This video shares a detailed and scientific approach to what the psychoactive compound found in magic mushrooms can do to your brain.
If you compare the map of a typical human brain with the map of psilocybin, the psychoactive compound found in magic mushrooms, you will see how similar they are.
The connections in the psilocybin map are not only what make people trip, they are also the reason why it is one of the most talked about drugs in medical circles.
How can the psychoactive compound found in psilocybin help you heal?
Worldwide, more than 180 types of mushrooms produce psilocybin.
Psilocybin is a classic psychedelic from the same category of LSD, as it works in the brain the same way.
When you take psilocybin, your gut converts it into another chemical known as psilocin.
Psilocin binds two serotonin receptors called 2A – experts think that’s what triggers what they call Neuronal Avalanching – which consists of a domino effect of different changes in the brain such as increased activity in the visual cortex (the visual cortex function is to receive, integrate, and process visual information relayed in the retinas), changes in perception, and decreased network activity, which, in turn, leads to a loss of ego.
This may be why, when people take psychedelics, they feel a sense of unity, transcending beyond themselves.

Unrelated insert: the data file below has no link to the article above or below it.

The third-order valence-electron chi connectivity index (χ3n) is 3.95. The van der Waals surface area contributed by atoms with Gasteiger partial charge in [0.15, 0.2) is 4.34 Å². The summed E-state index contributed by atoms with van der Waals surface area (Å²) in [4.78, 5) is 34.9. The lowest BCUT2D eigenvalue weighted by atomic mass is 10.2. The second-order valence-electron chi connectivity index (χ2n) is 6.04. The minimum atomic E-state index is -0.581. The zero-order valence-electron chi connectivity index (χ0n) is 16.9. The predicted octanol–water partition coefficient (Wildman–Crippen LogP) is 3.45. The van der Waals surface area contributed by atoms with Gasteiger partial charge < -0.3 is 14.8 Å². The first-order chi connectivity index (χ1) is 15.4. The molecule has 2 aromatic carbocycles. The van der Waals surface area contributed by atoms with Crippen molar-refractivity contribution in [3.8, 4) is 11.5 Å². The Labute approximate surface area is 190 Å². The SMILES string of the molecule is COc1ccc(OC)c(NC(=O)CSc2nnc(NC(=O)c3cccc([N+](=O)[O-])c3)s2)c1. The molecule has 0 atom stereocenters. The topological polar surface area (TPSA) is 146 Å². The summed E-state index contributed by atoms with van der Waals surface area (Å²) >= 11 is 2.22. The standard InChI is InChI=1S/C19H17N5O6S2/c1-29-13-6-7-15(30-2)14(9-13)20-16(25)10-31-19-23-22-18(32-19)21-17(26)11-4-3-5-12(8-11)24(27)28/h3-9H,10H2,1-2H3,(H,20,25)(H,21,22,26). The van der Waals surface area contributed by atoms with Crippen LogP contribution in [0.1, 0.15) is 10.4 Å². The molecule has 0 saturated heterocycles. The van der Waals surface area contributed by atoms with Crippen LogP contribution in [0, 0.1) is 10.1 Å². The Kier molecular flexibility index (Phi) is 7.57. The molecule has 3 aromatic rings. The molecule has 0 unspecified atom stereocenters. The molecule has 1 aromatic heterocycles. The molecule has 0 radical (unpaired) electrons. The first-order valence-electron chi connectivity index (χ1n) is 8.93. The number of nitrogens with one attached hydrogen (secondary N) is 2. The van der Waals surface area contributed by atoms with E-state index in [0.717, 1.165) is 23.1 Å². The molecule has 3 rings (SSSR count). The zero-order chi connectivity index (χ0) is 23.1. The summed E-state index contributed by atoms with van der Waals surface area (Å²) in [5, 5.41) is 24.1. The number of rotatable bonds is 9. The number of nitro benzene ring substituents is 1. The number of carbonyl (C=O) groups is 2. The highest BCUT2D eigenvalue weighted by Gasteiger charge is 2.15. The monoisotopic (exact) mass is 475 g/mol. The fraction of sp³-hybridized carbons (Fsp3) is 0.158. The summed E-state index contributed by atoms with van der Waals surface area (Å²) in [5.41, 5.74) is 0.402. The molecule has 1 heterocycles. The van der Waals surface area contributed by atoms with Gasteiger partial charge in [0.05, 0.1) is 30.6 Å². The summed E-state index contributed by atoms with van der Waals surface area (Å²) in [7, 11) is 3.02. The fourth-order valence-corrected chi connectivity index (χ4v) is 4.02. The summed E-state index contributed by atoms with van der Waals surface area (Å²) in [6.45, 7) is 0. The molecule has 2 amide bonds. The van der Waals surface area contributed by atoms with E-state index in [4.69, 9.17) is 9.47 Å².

The way that different portions of the brain interact with one another is significantly altered by psilocybin because it enhances connections between various brain regions.
The psychoactive compound of mushrooms allows communication between areas of the brain that are normally compartmentalized into doing their own thing.
Scientists believe that it is a combination of these effects that makes psilocybin so useful for combating depression and addiction, since when new areas of the brain start talking to each other, it is more likely to have new insights into old problems.
Some People Describe Tripping As a Condensed Version Of Talk Therapy
There are studies that confirm how cancer patients decrease anxiety, depression, and addiction.
Yet, despite these results, psilocybin is still listed as a drug. Why?
Yes, taking mushrooms can come with some risks (for example, it wouldn’t be recommended to drive under the influence of psilocybin).
Though long term use does not damage the brain like other drugs do, it is actually the safest drug out there.
It is because of these studies and our personal experience that we aim to sensibilize people to the power and positive effects of psilocybin.
Digging deeper into what the psychoactive compound found in magic mushrooms is and what it can do to your brain is a great way to understand why magic mushrooms are, in fact, so magical.
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*None of the information shared on this website is shared as medical, legal, or professional advice. If you have any concern, consult your licensed physician.